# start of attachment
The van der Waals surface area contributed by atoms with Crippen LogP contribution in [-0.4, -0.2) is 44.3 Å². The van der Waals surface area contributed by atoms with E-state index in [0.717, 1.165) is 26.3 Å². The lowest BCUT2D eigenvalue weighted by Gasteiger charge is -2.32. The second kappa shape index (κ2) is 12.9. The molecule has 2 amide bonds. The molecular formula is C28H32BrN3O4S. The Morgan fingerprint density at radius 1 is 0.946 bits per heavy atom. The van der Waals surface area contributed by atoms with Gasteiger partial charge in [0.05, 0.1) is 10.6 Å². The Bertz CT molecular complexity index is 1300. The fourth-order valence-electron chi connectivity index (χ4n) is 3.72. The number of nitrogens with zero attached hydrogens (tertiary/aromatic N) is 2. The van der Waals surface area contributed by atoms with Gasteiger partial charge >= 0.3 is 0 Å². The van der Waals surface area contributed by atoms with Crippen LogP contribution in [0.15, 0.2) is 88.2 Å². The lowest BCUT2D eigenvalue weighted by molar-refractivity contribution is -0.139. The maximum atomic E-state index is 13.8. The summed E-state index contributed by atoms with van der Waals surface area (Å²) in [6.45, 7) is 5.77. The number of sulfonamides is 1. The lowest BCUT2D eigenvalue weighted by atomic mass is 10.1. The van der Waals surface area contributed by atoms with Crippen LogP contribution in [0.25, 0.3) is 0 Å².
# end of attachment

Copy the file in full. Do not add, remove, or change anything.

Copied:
The van der Waals surface area contributed by atoms with Crippen LogP contribution in [-0.4, -0.2) is 44.3 Å². The van der Waals surface area contributed by atoms with E-state index in [0.717, 1.165) is 26.3 Å². The lowest BCUT2D eigenvalue weighted by Gasteiger charge is -2.32. The second kappa shape index (κ2) is 12.9. The molecule has 2 amide bonds. The molecular formula is C28H32BrN3O4S. The Morgan fingerprint density at radius 1 is 0.946 bits per heavy atom. The van der Waals surface area contributed by atoms with Gasteiger partial charge in [0.05, 0.1) is 10.6 Å². The Bertz CT molecular complexity index is 1300. The fourth-order valence-electron chi connectivity index (χ4n) is 3.72. The number of nitrogens with zero attached hydrogens (tertiary/aromatic N) is 2. The van der Waals surface area contributed by atoms with Gasteiger partial charge >= 0.3 is 0 Å². The van der Waals surface area contributed by atoms with Crippen LogP contribution in [0.15, 0.2) is 88.2 Å². The lowest BCUT2D eigenvalue weighted by molar-refractivity contribution is -0.139. The maximum atomic E-state index is 13.8. The summed E-state index contributed by atoms with van der Waals surface area (Å²) in [6.45, 7) is 5.77. The number of sulfonamides is 1. The lowest BCUT2D eigenvalue weighted by atomic mass is 10.1. The van der Waals surface area contributed by atoms with Crippen LogP contribution in [0.25, 0.3) is 0 Å².